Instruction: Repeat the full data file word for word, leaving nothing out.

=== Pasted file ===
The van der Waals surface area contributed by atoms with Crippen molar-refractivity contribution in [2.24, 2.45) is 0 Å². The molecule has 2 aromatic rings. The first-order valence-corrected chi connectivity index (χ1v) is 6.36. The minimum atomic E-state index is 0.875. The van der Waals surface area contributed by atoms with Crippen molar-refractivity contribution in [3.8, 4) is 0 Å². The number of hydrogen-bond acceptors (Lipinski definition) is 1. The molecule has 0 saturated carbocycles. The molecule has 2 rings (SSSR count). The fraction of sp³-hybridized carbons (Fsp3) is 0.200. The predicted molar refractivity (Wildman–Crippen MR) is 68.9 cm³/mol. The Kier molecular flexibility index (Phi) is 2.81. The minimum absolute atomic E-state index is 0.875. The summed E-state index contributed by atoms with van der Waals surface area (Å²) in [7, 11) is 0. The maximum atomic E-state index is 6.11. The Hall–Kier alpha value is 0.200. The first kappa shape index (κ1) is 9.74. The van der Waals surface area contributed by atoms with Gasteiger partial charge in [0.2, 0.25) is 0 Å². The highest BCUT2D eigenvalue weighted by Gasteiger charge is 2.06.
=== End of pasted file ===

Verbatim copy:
The van der Waals surface area contributed by atoms with Crippen molar-refractivity contribution in [2.24, 2.45) is 0 Å². The molecule has 2 aromatic rings. The first-order valence-corrected chi connectivity index (χ1v) is 6.36. The minimum atomic E-state index is 0.875. The van der Waals surface area contributed by atoms with Crippen molar-refractivity contribution in [3.8, 4) is 0 Å². The number of hydrogen-bond acceptors (Lipinski definition) is 1. The molecule has 0 saturated carbocycles. The molecule has 2 rings (SSSR count). The fraction of sp³-hybridized carbons (Fsp3) is 0.200. The predicted molar refractivity (Wildman–Crippen MR) is 68.9 cm³/mol. The Kier molecular flexibility index (Phi) is 2.81. The minimum absolute atomic E-state index is 0.875. The summed E-state index contributed by atoms with van der Waals surface area (Å²) in [7, 11) is 0. The maximum atomic E-state index is 6.11. The Hall–Kier alpha value is 0.200. The first kappa shape index (κ1) is 9.74. The van der Waals surface area contributed by atoms with Gasteiger partial charge in [0.2, 0.25) is 0 Å². The highest BCUT2D eigenvalue weighted by Gasteiger charge is 2.06.